Some spread false information in the internet that the Sivagiri Palayakarars were Palli because of the word Vanniya Maravar. This is not true. The Sivagiri Palayakarars are Maravars and one of the descendant happened to be a friend of mine.

Caste certificate of Sivagiri Zamin's descendant shows that they are Maravar.
These are some of the examples of how the word Vanni, Vannian, Vanniyar is used by different sets of people. 

There could be some inscriptions referring to chieftains as Vannian, however, that does not mean every inscription with Vanni or Vannian is referring to people of the same caste. 

The fact that the Palli community changed their caste name to Vanniyar in the early 20th century creates confusion among present day Tamils as many wrongly think that inscriptions of the past is referring to Pallis.  

As students of history, we must remind ourselves that the word Vanni, Vannian or Vanniyar found in the various Tamil inscriptions or literature may not necessarily refer to one community.

I hope this explanation helps to clear the ongoing doubt.



"Skirting along the hills they halted one evening at the fort of the Poligar Vaniah of Shevagherry ["Vaniah" stands here for Vanniya, the caste name or title of a branch of the Marava caste, to which the Sivagiri Poligar belonged. The Elayiram pannei Poligar was also a Vanniya]"
Page 114 

History of Tinnevelly by Bishop R.Caldwell (1881)

"The Vannian caste, known in Tinnevelly as Maravars, are chiefly the agricultural servants or sub-tenants of the wealthier ryota under whom they cultivate, receiving a share of crop varying from one-ffth to half" Page 16 
A Manual of The Tinnevelly District in The Presidency of Madras by A.J Stuart (1879)
"The Maravar or Vannian caste peculiar to Southern India has a history of its own of considerable interest. To this class belonged most of the Poligars or feudal chieftains who disputed with the English the posession of Tinnevelly during the later half of the last and the first years of the present century; as feudal chiefs and at the same time heads of a numerous caste or class of the population, and one whose charateristics was eminently adapted for the roll of followers of a turbulent chieftain, bold, active, enterprising, cunning and capricious, this class constituted themselves or were constituted by the peaceful cultivators, their protectors in times of bloodshed and rapine, when no central authority capable of keeping the peace existed"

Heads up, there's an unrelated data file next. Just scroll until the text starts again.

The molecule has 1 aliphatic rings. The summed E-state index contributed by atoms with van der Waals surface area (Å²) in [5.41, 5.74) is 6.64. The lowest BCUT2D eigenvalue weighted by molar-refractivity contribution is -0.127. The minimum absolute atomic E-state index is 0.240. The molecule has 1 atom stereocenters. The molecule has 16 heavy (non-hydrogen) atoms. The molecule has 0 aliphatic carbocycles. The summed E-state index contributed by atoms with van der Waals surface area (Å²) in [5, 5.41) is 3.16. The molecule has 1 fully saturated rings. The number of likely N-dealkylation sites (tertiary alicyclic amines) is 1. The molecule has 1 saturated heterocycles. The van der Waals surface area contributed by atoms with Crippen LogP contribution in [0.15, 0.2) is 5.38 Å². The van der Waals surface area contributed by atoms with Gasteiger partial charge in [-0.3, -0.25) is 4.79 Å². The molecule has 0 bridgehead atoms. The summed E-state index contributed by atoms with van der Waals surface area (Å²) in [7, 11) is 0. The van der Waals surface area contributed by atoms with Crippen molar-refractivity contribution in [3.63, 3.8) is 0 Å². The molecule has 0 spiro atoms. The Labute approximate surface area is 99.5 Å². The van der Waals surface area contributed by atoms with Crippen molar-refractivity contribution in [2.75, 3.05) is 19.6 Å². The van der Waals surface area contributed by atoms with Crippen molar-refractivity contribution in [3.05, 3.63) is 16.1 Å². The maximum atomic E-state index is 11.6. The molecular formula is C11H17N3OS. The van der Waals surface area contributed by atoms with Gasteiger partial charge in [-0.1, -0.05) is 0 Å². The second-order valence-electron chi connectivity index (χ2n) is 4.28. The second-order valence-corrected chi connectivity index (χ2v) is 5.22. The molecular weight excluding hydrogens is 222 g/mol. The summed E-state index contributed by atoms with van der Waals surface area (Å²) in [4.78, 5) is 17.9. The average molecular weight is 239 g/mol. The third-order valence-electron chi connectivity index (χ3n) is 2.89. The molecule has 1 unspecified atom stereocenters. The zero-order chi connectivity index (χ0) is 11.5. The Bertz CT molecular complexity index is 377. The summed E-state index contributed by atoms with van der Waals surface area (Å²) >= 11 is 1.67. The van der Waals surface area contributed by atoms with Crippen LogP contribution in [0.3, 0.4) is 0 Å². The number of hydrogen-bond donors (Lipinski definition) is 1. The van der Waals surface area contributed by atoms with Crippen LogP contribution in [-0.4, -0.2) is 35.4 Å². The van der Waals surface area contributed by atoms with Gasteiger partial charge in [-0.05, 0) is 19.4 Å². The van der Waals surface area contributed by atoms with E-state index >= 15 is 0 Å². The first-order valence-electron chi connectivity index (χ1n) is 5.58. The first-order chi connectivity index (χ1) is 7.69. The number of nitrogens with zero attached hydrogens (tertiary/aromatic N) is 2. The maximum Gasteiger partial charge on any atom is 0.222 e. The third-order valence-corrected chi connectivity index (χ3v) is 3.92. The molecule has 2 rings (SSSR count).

Page 17 & 18 A Manual of The Tinnevelly District in The Presidency of Madras by A.J Stuart (1879)



"At this time there were thrity-two Poligars in Tinnevelly, each of whom had entrenched himself in a fort and surrounded himself with a large body of armed retainers. The constant endeavour of each was to enroach on the domains of this neighbours, and especially to swallow up any revenue or right that still remained in the posession of the central government. Their armed retainers were either Maravars or Nayakas, the latter chiefly in the eastern villages, the former in the western country. These are described by Orme as tall, well made and well featured" 
Page 50
A Manual of The Tinnevelly District in The Presidency of Madras by A.J Stuart (1879)

"The taluk contains 268 villages, of which 222 are Government, 17 Inam, and 29 Kattuguttakai or rented. The population  numbers 180,219 souls, of whom 160,607 are Hindus, 18,966 Mahomedans, and 650 Christians. The castes most numerously represented are Vellalars or Pillais, 33,975; Vannians or Maravars, 47,945; Shanars, 13,313; Shephers, 12,956; and Brahmins, 10,791. The Pariahs amount to 11,148." 
Page 89 
A Manual of The Tinnevelly District in The Presidency of Madras by A.J Stuart (1879)